The Reader of Gentlemen's Mail In the spring of 1919, when the father of American cryptography, Herbert O. Yardley, drew up a plan for a permanent State Department codebreaking organization — a "black chamber — he estimated that a modest $100,000 a year would buy a chief (Yardley) and fifty clerks and cryptanalysts. Yardley rented a three-story building in New York City: on East 38th Street just off Fifth Avenue, he put two dozen people to work under civilian cover—as the Code Compiling Company. His summary dismissal happened in 1929 at the hand of incoming Secretary of State Henry Stimson, who closed down the Cipher Bureau with the casual observation that "gentlemen do not read each other's mail". The son of a railroad telegrapher, a man with a lively Jazz Age interest in money, good-looking women, and drinks at five, Yardley not only taught his country how to read other people's mail but wrote two of the enduring American books—the memoir The American Black Chamber (1931), and The Education of a Poker Player (1957).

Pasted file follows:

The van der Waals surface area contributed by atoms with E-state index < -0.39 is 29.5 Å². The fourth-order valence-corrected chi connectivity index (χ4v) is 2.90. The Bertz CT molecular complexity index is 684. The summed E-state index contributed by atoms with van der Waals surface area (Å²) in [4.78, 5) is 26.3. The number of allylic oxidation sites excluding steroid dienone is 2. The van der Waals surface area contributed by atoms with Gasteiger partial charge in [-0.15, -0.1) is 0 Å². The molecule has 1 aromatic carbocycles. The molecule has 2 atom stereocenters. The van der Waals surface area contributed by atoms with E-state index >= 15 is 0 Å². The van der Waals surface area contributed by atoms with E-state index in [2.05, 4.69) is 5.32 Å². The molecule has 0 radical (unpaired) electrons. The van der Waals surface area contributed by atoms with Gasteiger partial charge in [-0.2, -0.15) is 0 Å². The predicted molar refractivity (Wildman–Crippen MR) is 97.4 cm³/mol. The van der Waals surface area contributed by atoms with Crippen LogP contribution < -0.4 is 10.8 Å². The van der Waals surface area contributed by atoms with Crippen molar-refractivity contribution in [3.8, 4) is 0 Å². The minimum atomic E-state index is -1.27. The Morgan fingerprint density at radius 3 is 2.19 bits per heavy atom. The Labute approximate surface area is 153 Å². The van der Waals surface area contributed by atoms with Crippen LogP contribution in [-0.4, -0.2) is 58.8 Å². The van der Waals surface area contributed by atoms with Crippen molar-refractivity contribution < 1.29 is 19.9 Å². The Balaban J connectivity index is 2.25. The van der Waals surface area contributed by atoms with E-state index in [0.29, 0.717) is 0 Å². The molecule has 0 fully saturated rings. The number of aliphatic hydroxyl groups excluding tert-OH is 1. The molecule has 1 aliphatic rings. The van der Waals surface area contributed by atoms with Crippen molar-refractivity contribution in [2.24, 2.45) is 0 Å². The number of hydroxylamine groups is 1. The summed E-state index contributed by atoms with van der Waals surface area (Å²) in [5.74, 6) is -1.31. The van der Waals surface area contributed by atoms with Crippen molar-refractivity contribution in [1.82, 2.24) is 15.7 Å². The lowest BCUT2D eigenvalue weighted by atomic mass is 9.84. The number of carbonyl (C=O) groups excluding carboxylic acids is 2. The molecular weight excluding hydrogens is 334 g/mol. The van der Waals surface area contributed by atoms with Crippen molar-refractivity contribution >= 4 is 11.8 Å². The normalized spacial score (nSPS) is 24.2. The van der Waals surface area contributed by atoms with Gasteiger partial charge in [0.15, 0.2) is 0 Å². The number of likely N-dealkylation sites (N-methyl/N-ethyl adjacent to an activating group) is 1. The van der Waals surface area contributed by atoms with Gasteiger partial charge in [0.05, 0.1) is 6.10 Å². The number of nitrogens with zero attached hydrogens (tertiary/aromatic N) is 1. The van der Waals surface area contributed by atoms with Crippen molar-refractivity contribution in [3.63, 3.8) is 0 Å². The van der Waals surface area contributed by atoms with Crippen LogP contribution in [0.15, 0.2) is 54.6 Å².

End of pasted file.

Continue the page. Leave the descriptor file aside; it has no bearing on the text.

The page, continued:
The Man Who Kept the Secrets: Richard M. Helms, former CIA director, is dead. "We're not in the Boy Scouts," Richard Helms was fond of saying when he ran the Central Intelligence Agency. He was involved in many suspicious covert operations -- in 1970's Chile for example -- and JFK consipracy nuts even linked him to the president's assasination. George Tenet now calls Helms "a great patriot". He was fired by President Nixon when he refused to block an FBI probe into the Watergate scandal. Want to know more about the man? Check out Thomas Powers excellent story in "The Atlantic" Oh, and his niece was the semi-official Taliban ambassador to the USA